Waxing Poetic (farm blog)
Suddenly lonely farm dog and summer weeds about to die in the first frost
The frost is coming soon. It’s hard to believe it was 100° just two weeks ago, and now we’re saying goodbye to summer crops and turning our heads forward to carrots and cauliflower and winter hats and freezing fingers. We’ve said goodbye to half of our farmily. We’re now comprised of only four of us and one lonely and bored farm dog and three ecstatic cats. Yes friends, it’s the goodbye season.
But we’re prepared for goodbye. We’re tired of the incessant harvesting of peppers and okra and eggplant. We’re ready for carrot digging, and radish pulling. We’re ready to open cans of preserved summer tomatoes for soup season (of course, we’ve still got more tomatoes coming in the greenhouse). And most of all, we’re ready for those summer weeds that we let escape us during the mad season to die of their own volition in the frost. So, as bittersweet as it is to say goodbye to good people and good food, the fall is not without it’s own glory.
It’s just that season. The one where all the impossible task lists shrink to questions of whether or not we have enough work for everyone (we do). The one where naps seem like more of a possibility. The one where the most pressing issue is what to be for Halloween. It’s a slow breath out, October (now that it’s here for real), as we shed the weight of the world for warm clothes and begin to reflect on all that has passed way too quickly this season. We decompress, we deconstruct, we breath, we plan for the next season.
I want to excuse my sentence with an apology for being “master of the obvious”, however, it is not at all obvious that it is October 1st today. I mean, huh? I try really hard not to complain about the heat so that I don’t feel bad complaining about the cold, and know I was sort of hoping for a warm September, but it’s October now and the nature of things is that I’m not supposed to wish I were floating the river in October! But somehow, “feels like 112°” has me eyeing up my tubes with an indecent longing.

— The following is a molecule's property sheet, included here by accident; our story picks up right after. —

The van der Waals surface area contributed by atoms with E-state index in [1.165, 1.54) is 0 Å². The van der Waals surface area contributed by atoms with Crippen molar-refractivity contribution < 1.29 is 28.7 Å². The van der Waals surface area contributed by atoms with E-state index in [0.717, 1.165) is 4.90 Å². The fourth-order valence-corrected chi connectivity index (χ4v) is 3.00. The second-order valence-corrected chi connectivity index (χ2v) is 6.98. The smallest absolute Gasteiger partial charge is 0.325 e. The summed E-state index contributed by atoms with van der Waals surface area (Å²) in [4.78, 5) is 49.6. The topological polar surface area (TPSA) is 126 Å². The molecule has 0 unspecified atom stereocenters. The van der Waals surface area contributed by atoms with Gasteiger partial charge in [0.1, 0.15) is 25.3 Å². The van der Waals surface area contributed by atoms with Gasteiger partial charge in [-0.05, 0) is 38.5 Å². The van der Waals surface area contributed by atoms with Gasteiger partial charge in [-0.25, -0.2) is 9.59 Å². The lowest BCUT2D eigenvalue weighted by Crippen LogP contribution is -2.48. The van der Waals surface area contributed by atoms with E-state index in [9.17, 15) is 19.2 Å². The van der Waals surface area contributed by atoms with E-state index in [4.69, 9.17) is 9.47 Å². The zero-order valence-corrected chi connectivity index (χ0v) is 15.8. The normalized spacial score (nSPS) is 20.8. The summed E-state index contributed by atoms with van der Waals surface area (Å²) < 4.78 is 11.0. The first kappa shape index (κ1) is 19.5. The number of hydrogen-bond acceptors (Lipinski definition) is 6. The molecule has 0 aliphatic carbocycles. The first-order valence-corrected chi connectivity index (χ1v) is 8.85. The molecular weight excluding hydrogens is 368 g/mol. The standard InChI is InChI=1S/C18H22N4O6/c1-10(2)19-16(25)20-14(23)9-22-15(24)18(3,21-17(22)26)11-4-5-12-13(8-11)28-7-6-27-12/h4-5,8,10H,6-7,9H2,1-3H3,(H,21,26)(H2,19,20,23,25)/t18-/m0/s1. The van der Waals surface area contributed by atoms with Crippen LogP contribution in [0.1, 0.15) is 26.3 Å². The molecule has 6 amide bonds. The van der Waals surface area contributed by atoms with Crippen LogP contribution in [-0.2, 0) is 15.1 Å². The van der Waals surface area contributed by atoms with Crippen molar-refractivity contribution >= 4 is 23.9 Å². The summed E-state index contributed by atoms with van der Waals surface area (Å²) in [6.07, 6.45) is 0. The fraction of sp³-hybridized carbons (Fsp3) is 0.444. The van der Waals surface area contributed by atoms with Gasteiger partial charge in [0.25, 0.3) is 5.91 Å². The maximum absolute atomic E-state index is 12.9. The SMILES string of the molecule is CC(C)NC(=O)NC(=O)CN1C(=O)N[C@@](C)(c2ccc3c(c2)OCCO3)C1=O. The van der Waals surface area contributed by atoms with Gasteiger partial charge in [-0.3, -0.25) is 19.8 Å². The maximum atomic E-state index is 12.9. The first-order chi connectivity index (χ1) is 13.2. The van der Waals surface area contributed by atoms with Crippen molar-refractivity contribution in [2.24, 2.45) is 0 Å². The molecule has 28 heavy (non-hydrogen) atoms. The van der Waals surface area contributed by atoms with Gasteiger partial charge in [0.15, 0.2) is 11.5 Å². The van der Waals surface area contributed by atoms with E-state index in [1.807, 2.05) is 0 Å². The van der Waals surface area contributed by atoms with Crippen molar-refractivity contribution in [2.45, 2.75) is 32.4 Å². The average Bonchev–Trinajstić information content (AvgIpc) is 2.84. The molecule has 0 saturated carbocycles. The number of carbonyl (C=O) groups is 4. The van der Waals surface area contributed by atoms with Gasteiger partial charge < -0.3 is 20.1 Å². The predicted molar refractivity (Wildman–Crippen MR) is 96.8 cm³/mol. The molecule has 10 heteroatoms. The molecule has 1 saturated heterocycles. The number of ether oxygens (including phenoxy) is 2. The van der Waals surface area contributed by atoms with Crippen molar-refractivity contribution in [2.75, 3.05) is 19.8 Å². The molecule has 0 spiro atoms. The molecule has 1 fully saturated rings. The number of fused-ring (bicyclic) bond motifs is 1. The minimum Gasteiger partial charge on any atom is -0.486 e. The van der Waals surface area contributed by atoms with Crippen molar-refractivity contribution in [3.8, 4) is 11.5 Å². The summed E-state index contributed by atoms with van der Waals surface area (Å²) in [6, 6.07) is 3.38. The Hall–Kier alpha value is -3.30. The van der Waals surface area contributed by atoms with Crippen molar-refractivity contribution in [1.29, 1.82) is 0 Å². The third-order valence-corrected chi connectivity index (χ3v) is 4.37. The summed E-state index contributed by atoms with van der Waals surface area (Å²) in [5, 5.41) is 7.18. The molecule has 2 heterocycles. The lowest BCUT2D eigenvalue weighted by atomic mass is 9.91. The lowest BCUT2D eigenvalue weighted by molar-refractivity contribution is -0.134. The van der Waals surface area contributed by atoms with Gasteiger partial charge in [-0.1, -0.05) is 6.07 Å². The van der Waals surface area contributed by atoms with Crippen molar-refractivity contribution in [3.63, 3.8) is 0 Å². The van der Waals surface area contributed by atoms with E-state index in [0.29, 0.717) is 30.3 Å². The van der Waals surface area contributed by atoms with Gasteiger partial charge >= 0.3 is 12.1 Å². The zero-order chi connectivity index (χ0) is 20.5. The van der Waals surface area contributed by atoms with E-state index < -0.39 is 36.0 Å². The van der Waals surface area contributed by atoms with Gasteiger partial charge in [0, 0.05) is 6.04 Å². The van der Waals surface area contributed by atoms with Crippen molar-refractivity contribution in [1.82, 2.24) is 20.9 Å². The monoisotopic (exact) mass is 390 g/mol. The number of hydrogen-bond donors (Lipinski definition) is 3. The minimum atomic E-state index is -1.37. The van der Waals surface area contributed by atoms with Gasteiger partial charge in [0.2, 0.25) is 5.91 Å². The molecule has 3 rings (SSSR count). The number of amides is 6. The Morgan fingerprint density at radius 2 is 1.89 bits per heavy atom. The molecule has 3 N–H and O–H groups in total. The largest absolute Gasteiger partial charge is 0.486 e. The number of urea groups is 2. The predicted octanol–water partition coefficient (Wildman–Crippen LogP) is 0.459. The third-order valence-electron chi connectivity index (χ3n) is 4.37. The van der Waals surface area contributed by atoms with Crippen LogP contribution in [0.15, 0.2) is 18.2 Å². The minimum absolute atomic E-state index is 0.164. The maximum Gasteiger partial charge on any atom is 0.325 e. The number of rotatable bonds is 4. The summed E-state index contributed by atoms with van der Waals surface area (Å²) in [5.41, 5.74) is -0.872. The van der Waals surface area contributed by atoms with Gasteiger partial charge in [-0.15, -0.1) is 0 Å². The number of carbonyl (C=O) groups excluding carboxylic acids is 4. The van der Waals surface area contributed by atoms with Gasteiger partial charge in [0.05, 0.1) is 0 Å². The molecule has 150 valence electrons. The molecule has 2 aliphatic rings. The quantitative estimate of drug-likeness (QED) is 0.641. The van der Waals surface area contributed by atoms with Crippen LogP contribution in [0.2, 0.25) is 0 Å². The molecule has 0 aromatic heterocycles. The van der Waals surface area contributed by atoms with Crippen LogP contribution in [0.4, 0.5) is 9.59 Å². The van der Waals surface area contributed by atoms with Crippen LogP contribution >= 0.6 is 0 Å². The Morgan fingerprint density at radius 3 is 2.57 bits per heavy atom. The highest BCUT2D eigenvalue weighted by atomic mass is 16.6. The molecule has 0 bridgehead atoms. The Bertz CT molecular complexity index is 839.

I should be waxing poetic about low angles of the sun, and evenings of prosecco on the porch, and lazy Sundays (okay, I admit I had one of those, I just didn’t leave the air conditioning!), but instead I find myself drawn to the subject of sweat. And continuously screen shotting my weather app, because WHAT ELSE IS THERE TO TALK ABOUT?
And so we arrive, floating on the gentle evening breezes of late September, into autumn. The days are layered into neat stacks of seasons with the mornings bundled in the sweatshirts and winter hats of late winter, the mid-days coated in the sweat of summer, and the evenings a slow unfurling of a tepid night. I am drawn to the porch, and the languid rustle of leaves, and the low slant of the sun that transforms the sky into cerulean.
Contrary to common belief, the living is not easy in summertime. Summertime is sweat and dirt, and the incessant rush of life from the soil that demands planted, weeded, de-bugged, and harvested. Autumn is the drifting of leaves on a lake, the slow stretch of the cat in the sunshine, the heavy lidded afternoon nap beneath curtains swaying in the warm breeze. Autumn, and the living is easy.